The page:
With that increase in age comes physical character changes, like facial hair, hair color alterations, and a deeper voice, as well as attribute changes. Every 10 years you gain access to a special perk that gives you bonuses to different aspects of your development and the older you get, the wiser you become, which augments your magical abilities as well. It’s an elegant and simple system that does a lot to provide a real sense of progression and attachment to your character beyond just an obscure level.
With such a deep progression system, it’s disappointing how little there is to find and loot throughout the journey. Creation entails choosing a gender and starting weapon – that’s it. You’ll never find any other pieces of clothing or armor throughout the entire experience and even the weapon changes are few and far between. Creating a game with so much depth and content to be available on launch day was surely no small task, but I was left feeling like the lack of items and customization was a missed opportunity, all else considered.
Chronos is a tightly-crafted and deep roleplaying game unlike anything else available for VR at the moment.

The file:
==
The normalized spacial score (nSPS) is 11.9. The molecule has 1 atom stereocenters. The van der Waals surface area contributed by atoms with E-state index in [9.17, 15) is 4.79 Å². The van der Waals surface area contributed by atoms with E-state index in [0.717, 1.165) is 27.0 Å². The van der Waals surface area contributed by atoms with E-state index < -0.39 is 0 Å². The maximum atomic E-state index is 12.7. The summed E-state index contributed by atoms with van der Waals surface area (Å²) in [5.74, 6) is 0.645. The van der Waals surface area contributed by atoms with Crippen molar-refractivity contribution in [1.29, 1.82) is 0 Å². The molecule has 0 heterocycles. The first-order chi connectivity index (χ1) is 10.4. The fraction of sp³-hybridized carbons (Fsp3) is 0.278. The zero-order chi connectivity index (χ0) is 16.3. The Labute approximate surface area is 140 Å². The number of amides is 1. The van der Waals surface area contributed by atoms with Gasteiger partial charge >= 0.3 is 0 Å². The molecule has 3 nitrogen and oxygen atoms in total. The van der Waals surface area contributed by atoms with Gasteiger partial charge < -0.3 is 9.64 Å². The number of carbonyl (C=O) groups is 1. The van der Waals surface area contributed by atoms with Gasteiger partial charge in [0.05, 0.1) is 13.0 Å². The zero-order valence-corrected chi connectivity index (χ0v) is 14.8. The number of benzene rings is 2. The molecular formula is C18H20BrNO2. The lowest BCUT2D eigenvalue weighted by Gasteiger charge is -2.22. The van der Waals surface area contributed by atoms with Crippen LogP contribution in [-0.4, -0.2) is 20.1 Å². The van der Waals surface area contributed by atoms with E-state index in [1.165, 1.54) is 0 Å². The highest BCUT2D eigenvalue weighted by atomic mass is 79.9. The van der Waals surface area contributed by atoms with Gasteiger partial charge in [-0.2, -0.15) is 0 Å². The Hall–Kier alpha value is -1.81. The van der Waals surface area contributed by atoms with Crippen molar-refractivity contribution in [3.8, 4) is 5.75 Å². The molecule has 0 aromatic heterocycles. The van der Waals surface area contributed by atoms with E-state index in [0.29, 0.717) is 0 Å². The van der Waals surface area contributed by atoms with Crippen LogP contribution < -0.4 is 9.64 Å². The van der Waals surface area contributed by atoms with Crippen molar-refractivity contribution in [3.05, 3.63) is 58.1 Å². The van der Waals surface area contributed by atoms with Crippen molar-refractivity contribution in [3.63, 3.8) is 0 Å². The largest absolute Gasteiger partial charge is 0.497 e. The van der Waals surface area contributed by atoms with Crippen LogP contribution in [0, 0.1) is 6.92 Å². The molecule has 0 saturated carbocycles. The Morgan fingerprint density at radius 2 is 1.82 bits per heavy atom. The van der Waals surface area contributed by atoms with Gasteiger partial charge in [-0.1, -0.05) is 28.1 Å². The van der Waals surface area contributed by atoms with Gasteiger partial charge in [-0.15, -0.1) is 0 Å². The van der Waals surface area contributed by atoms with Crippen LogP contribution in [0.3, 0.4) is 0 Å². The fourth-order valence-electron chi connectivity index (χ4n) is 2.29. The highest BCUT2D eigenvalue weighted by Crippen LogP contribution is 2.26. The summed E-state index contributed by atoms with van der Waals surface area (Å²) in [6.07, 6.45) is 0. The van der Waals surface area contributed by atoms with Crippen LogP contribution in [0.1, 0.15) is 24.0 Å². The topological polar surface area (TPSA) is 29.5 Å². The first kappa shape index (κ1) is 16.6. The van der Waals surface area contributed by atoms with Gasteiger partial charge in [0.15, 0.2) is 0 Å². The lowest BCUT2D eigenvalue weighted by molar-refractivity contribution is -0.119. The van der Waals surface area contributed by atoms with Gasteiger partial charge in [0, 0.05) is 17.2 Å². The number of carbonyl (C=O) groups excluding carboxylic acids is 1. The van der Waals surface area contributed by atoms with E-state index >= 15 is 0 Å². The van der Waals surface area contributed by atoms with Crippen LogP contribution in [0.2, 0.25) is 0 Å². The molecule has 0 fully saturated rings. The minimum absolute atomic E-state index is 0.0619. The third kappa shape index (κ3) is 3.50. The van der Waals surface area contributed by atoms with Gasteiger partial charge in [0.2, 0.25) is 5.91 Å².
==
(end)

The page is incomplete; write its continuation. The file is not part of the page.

Due to the lack of variety in terms of weapons or armor, you’ll spend plenty of time truly mastering the nuances of Chronos’ combat system. Deciding between light and heavy attacks, which magic to equip and when to use it, or even just knowing when to block, parry, or dodge, is a special language that will likely sound familiar to those fluent in Dark Souls, but the enemy types provide enough variety to keep you on your toes. Once you start getting comfortable with a certain adversary and have their attacks and patterns memorized, you’ll often come across a completely new challenge.
Chronos affords a hefty chunk of gameplay time with over 12 hours of content for a single playthrough, although that could easily be extended if you explore as thoroughly as I usually prefer to with these sorts of games.
Final Score: 7/10 – Good
While Chronos doesn’t quite redefine how third-person action roleplaying games are played, it’s an engaging and well-made entry for a new medium that’s lacking in robust gaming experiences. And while Chronos may be the only real Rift launch game with more than a couple hours of singleplayer content, it’s still a good game in its own right with plenty of compelling ideas to keep you pushing through to the very end. Chronos is a tightly-crafted and deep roleplaying game unlike anything else available for VR at the moment.
Read our Game Review Guidelines for more information on how we arrived at this score.